Back to Colorado Peaks

Colorado peaks are a lot easier than Rainier, at least that is the way it seems after coming back. This week I managed to summit 5 of them, and the grand total of elevation gain and mileage was less than Rainier by itself. Saturday I wanted a nice quick outing and decided to look for a good bi-centennial peak that I hadn't done yet. I ended up going for Mt Sheridan near Leadville. The 126th highest peak in Colorado it is at an elevation of 13,748'. I started from the Iowa Gulch trailhead and quickly made my way to the steep basin that separates Sheridan from its neighbor, the 14er Mt Sherman. From the top of the gully I went right, while the masses headed for Sherman headed left. I made it up almost to the top before seeing anyone else where I caught up to a group of 3 from the Denver area. We took each other's pictures on the summit and talked about how nice climbing the "lesser" peaks can be. For me it was my 50th peak in the highest 200, so I'm a quarter of the way there! It may be a pipe dream though, several of the highest 200 are on private property and may never be accessible for me to climb. Seeing as I had made such good time up Sheridan, I decided to go on and re-summit Sherman while I was "in the neighborhood". I had previously been up in March 2005 when it was covered in snow and there were 50mph winds. It was much easier the second time, but this time there were 25 other people to share in the summit views with. I walked a little off to the side and had some water and a quick snack. From here I decided to just loop around the ridge to the gully on the other side rather than go back down the same way. This meant a pit stop on top of the unofficially ranked summit of Gemini Peak. At 13,951' its no small peak, but because the plateau it shares with Sherman is only 250' lower than the summit it is not a ranked peak. It was a nice side trip though, and from there I descended back past some old mines and to the car. The whole trip was only about 5 miles round trip with maybe 3200' of elevation gain. It was more work to go from Rainier's base to Camp Muir!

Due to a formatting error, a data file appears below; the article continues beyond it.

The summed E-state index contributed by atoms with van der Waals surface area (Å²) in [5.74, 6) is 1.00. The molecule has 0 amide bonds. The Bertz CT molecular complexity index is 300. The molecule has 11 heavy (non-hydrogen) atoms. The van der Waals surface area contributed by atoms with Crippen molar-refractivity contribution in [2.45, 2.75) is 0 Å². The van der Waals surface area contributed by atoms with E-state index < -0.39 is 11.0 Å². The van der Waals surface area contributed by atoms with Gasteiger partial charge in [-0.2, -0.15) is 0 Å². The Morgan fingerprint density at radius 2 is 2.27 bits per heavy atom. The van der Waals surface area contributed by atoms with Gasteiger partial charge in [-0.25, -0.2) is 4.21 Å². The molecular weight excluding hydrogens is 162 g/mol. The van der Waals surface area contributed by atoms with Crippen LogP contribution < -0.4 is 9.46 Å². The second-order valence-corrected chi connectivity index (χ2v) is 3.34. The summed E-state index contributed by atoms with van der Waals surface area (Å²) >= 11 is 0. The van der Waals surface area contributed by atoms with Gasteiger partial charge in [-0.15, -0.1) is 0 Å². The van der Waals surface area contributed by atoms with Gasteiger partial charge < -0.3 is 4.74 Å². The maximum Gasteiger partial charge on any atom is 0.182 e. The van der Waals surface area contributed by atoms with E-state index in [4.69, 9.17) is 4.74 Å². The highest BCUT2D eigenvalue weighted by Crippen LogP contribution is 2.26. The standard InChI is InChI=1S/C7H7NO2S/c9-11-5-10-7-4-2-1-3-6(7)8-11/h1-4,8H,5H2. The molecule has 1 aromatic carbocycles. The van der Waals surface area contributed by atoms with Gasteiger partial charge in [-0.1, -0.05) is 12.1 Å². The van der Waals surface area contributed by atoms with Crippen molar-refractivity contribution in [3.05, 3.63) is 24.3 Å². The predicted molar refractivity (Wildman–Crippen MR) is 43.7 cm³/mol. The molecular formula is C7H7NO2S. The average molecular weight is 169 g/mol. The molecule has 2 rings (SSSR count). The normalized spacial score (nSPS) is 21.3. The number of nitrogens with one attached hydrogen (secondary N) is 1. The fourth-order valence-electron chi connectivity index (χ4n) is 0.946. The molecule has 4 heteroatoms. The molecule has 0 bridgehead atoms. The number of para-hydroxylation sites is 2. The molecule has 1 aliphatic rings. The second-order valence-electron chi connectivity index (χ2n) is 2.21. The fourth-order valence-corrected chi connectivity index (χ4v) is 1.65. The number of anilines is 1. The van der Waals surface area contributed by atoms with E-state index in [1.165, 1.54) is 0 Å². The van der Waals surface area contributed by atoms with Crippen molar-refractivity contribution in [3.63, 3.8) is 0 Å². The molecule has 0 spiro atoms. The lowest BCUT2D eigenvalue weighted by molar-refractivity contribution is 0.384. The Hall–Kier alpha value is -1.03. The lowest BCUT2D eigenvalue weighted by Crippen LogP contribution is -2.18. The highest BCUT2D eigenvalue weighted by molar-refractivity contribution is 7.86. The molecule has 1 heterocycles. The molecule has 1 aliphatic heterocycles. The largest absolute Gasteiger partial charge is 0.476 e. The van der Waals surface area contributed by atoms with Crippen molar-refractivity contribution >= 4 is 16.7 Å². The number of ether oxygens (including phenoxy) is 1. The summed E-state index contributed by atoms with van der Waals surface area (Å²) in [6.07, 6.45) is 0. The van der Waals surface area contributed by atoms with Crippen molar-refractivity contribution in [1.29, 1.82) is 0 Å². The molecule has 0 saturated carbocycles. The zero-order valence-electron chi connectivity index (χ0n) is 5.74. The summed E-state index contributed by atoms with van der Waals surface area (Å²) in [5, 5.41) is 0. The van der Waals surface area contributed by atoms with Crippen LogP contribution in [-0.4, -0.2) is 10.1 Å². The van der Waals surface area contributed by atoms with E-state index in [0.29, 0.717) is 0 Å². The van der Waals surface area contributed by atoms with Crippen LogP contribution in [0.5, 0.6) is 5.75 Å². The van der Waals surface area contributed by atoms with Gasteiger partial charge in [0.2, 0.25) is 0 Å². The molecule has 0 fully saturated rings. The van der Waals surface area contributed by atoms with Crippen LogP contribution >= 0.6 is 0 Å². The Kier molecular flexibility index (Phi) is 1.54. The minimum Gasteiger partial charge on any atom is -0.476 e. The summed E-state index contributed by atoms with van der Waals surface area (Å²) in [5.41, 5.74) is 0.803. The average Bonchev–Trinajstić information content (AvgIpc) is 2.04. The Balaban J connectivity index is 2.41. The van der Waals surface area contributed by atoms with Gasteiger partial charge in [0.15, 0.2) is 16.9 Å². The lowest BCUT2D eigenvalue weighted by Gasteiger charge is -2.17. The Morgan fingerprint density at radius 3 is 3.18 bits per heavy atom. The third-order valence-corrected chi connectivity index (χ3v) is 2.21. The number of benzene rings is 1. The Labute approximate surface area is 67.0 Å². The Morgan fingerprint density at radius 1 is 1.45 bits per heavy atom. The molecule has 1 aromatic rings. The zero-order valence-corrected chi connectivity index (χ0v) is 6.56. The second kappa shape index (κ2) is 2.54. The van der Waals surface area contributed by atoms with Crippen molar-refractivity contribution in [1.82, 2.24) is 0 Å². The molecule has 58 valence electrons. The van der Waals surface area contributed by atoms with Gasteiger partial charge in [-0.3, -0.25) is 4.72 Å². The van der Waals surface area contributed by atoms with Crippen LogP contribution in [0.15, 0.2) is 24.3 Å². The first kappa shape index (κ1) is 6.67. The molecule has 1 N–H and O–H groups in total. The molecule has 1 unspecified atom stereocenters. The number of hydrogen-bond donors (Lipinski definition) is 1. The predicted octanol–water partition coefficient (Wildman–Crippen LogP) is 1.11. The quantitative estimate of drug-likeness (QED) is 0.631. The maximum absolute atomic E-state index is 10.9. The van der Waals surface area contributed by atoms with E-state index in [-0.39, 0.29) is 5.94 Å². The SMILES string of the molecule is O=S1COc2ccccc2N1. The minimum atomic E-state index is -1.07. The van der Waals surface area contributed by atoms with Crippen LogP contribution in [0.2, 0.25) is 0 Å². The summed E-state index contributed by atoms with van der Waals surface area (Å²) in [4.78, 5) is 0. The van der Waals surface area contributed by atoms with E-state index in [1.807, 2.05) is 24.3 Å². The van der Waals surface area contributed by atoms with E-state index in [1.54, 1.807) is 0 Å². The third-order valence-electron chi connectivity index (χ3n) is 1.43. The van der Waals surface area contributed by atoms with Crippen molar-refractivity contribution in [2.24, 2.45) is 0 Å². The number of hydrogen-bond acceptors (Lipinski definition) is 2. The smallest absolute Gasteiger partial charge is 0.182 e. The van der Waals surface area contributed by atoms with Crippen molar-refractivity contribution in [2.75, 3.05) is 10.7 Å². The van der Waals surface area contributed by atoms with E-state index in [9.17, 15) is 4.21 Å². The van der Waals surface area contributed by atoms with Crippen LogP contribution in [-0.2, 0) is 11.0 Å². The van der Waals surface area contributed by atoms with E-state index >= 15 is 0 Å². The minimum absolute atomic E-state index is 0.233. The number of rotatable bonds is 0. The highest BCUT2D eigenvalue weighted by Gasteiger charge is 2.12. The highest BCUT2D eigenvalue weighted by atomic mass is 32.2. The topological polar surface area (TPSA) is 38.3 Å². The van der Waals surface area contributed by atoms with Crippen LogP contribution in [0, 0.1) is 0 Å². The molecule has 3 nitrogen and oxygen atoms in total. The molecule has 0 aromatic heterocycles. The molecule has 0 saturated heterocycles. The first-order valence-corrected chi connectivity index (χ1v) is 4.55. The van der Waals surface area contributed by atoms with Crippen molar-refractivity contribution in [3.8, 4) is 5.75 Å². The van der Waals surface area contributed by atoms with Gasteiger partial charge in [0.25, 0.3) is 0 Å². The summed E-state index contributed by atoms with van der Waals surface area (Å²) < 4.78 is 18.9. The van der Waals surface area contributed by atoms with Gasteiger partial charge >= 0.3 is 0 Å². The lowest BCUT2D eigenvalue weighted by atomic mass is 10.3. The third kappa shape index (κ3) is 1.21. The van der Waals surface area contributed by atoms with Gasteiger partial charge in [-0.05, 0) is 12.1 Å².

Sunday Tracy and I headed to the Tenmile Range to do a pair of unranked, but definitely interesting 13ers: Father Dyer Peak and Mt Helen. From the trailhead we hiked up into the Crystal Lakes basin below Father Dyer and headed up the class 3 east ridge. The ridge is mostly class 2, but does have a few short sections of class 3 scrambling. In a few places the ridge got really narrow and was kind of exciting. From the top of the ridge its a short walk over to the true summit at 13,615'. The summit has a memorial plaque for Father Dyer. From the summit we headed back around the other side of the peak on an exciting ridge that connects to Mt Helen. The start of the ridge is simple enough, but quickly you are presented with several rock towers that must be negotiated. The best way at first was to stick to the ridge crest and go up and over the class 3 towers. We then found 2 or 3 that were more difficult and traversed below them before once again picking up the ridge crest directly for some more class 3 scrambling before the ridge eased to a nice class 2 stroll to the summit of Mt Helen at 13,164'. We then descended the grassy east slopes, which provide good backcountry skiing in winter, back to the trail and eventually the car. Thus completed my 5 peak weekend, 3 unranked summits a fourteener and a bi-centennial. Almost sounds like a poker hand!